We also reached out to Grow Smart Rhode Island, which, according to John Flaherty, Grow Smart’s deputy director, is the “fiscal sponsor” for the Providence Streets Coalition. Flaherty said any questions about why the city chose an advocacy group to conduct and oversee the Hope Street project should be directed to the city.

$6.6M to improve Woonasquatucket, Washington, East Bay Bike Paths – recently Sen. Jack Reed announced federal funds coming into Rhode Island to improve 3 protected bike paths – the East Bay Bike Path, the Washington County Bike Path and the Woonasquatucket Bike Path. These bike paths are “off-road” and popular with bike lovers and walkers, especially on the weekend. The paths close at sundown for safety purposes as they are not lit and can be rather remote and not visible by others.

A Community Meeting TOMORROW

Nirva LaFortune plans to hold a town meeting at the Rochambeau Library on Thursday, September 22. She held an earlier meeting, with more than 50 in attendance, on July 18. Some store owners say they never knew about the July meeting and never received notice.

To read other articles done by RINewsToday on various bike lane projects go to:


This is a developing story


  1. Tim Riker on September 21, 2022 at 8:29 pm

    Without a protected bike lane, bicyclists should ride directly in the middle of the road where they have more visibility and it’s safer. Statistically, it’s far more dangerous for bicyclists to hug the right side of the road riding closely by parked cars. They’re more likely to get doored or hit by a passing car or driver turning in front of them. To deter aggressive drivers and have evidence to report to law enforcement, bicyclists should wear a helmet with a 360-action camera mounted on top.

    When bicyclists ride on sidewalks, they increase the risk of injury to themselves or pedestrians. Because of many hazards that can get in the way of bicyclists, it’s actually more dangerous to ride on the sidewalks.

    Drivers need to always be aware of bicyclists and slow down for them. When passing a bicyclist, drive 15 mph and give 5 feet of space between your vehicle and the bicyclist. Drivers are obligated to always drive with care and be prepared to slow down and stop for pedestrians who are in the crosswalks.

    Although Rhode Island lacks the proper infrastructure for pedestrians and bicyclists, change starts with getting out there and doing good for the community and our planet. Be sure you’re seen and heard.

    • Nancy Thomas on September 21, 2022 at 9:16 pm

      Latest trend in some cities/states if biker education and licensing, mandatory helmets, and insurance.

  2. Gayle Gifford on September 21, 2022 at 6:27 pm

    At age 68, I also cycle both for pleasure and transportation whenever I can. I’d also like to advocate for an interconnected, city wide bike infrastructure. I hear over and over again from cyclists that they are afraid to bike on the city streets because they do not feel safe. Getting folks to bike in the city is currently a chicken and egg problem… until there is sufficient, connected bike infrastructure you won’t see lots of folks riding their bikes and because the non-cyclists don’t see anyone (they are less likely to notice bikes anyway), they keep saying that it isn’t needed (though you do see many more young people riding bikes, not to mention folks who can’t afford cars).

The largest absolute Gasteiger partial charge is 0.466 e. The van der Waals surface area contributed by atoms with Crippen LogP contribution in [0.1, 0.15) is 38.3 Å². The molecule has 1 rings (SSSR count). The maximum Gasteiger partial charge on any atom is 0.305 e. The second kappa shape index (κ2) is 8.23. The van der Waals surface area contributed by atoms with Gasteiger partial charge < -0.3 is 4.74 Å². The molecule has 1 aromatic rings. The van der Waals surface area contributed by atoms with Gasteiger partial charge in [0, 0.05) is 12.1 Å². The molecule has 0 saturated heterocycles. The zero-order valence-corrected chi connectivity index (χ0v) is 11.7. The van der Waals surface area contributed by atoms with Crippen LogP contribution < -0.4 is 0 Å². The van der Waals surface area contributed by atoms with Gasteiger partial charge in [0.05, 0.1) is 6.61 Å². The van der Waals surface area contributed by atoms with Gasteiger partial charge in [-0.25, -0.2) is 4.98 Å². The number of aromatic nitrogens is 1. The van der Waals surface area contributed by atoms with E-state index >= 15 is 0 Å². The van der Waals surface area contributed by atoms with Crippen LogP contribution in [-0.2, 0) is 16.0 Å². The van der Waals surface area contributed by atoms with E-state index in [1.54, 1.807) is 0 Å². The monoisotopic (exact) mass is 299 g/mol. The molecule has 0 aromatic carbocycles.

We have lessons from cities around the world where car traffic has been reduced dramatically once they installed sufficient infrastructure to support bicycles. And with today’s electric assist bikes, the ability to dramatically reduce our dependency on fossil fuels, which are killing our planet and to which we have extremely limited time to act before it is too late for our grandchildren, is before us.

    Transportation is the largest of the contributors to greenhouse gas emissions.

  3. Karen McAninch on September 21, 2022 at 1:20 pm

    I am concerned that this article expresses opposition to the bike lane and not a balanced viewpoint, so as a cyclist, I wanted to add a different perspective.

    Bike lanes belong on busy streets, since they are needed to keep everyone safe. For instance, when we bike on Hope St. now, we have a choice of biking in the parking lane if there are no cars, and returning to the street if there is a car parked, or biking in the street and slowing down the traffic. There are drivers who come too close to our tandem bike regularly, and once actually sideswiped us (they lost their rear view mirror and keep going, luckily we were unharmed). On side streets, traffic is slower and sharing the road is more practical, since there is less space. However, they usually don’t go as far, so to get from point A to point B, Cyclists do need to bike on Hope.

    My husband and I are 70 and 71, but we are also concerned about younger cyclists, including kids. Bike lanes would make it possible for some kids to bike to school, for instance.

    Everywhere there has been a bike lane, there has been opposition. That is understandable, since change is hard. I would ask everyone to listen to each other’s concerns and see if there are solutions rather than oppose the whole idea.

    When we bike on city streets, we get very positive feedback from individuals we encounter, regardless of where we are. I believe the residents as a whole support cycling but may not all appreciate the need for bike lanes to allow cyclists to safely navigate the city.